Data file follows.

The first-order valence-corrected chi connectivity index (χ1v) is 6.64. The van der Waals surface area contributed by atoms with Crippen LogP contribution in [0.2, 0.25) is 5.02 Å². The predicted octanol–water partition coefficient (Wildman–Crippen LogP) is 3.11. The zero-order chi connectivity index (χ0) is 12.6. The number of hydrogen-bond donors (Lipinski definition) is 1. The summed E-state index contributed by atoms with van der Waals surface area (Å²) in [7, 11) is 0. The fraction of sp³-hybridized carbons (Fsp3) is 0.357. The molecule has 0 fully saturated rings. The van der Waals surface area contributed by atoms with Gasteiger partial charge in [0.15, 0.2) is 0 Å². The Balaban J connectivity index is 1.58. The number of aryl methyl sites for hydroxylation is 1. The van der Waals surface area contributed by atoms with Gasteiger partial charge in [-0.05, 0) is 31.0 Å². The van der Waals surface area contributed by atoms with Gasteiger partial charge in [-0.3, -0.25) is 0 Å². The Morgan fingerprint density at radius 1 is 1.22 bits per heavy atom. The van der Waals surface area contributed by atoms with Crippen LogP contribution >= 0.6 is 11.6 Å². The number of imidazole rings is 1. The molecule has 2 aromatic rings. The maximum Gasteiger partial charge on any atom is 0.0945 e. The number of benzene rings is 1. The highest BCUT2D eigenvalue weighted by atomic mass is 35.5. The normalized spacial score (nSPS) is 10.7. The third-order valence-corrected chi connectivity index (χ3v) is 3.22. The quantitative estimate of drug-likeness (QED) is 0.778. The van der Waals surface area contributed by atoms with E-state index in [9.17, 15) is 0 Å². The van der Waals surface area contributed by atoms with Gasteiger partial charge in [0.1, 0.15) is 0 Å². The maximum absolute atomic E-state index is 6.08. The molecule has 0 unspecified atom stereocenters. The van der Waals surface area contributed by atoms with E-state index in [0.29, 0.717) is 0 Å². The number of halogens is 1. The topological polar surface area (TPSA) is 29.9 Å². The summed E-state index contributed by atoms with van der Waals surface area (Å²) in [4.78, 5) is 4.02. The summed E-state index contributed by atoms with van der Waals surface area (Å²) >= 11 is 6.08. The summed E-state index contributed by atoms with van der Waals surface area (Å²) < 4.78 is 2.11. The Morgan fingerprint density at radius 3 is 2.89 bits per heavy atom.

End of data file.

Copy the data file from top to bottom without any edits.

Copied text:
The first-order valence-corrected chi connectivity index (χ1v) is 6.64. The van der Waals surface area contributed by atoms with Crippen LogP contribution in [0.2, 0.25) is 5.02 Å². The predicted octanol–water partition coefficient (Wildman–Crippen LogP) is 3.11. The zero-order chi connectivity index (χ0) is 12.6. The number of hydrogen-bond donors (Lipinski definition) is 1. The summed E-state index contributed by atoms with van der Waals surface area (Å²) in [7, 11) is 0. The fraction of sp³-hybridized carbons (Fsp3) is 0.357. The molecule has 0 fully saturated rings. The van der Waals surface area contributed by atoms with Gasteiger partial charge in [0.15, 0.2) is 0 Å². The Balaban J connectivity index is 1.58. The number of aryl methyl sites for hydroxylation is 1. The van der Waals surface area contributed by atoms with Gasteiger partial charge in [-0.05, 0) is 31.0 Å². The van der Waals surface area contributed by atoms with Gasteiger partial charge in [-0.3, -0.25) is 0 Å². The Morgan fingerprint density at radius 1 is 1.22 bits per heavy atom. The van der Waals surface area contributed by atoms with Crippen LogP contribution >= 0.6 is 11.6 Å². The number of imidazole rings is 1. The molecule has 2 aromatic rings. The maximum Gasteiger partial charge on any atom is 0.0945 e. The number of benzene rings is 1. The highest BCUT2D eigenvalue weighted by atomic mass is 35.5. The normalized spacial score (nSPS) is 10.7. The third-order valence-corrected chi connectivity index (χ3v) is 3.22. The quantitative estimate of drug-likeness (QED) is 0.778. The van der Waals surface area contributed by atoms with E-state index in [9.17, 15) is 0 Å². The van der Waals surface area contributed by atoms with Gasteiger partial charge in [0.1, 0.15) is 0 Å². The maximum absolute atomic E-state index is 6.08. The molecule has 0 unspecified atom stereocenters. The van der Waals surface area contributed by atoms with E-state index in [0.29, 0.717) is 0 Å². The number of halogens is 1. The topological polar surface area (TPSA) is 29.9 Å². The summed E-state index contributed by atoms with van der Waals surface area (Å²) in [4.78, 5) is 4.02. The summed E-state index contributed by atoms with van der Waals surface area (Å²) >= 11 is 6.08. The summed E-state index contributed by atoms with van der Waals surface area (Å²) < 4.78 is 2.11. The Morgan fingerprint density at radius 3 is 2.89 bits per heavy atom.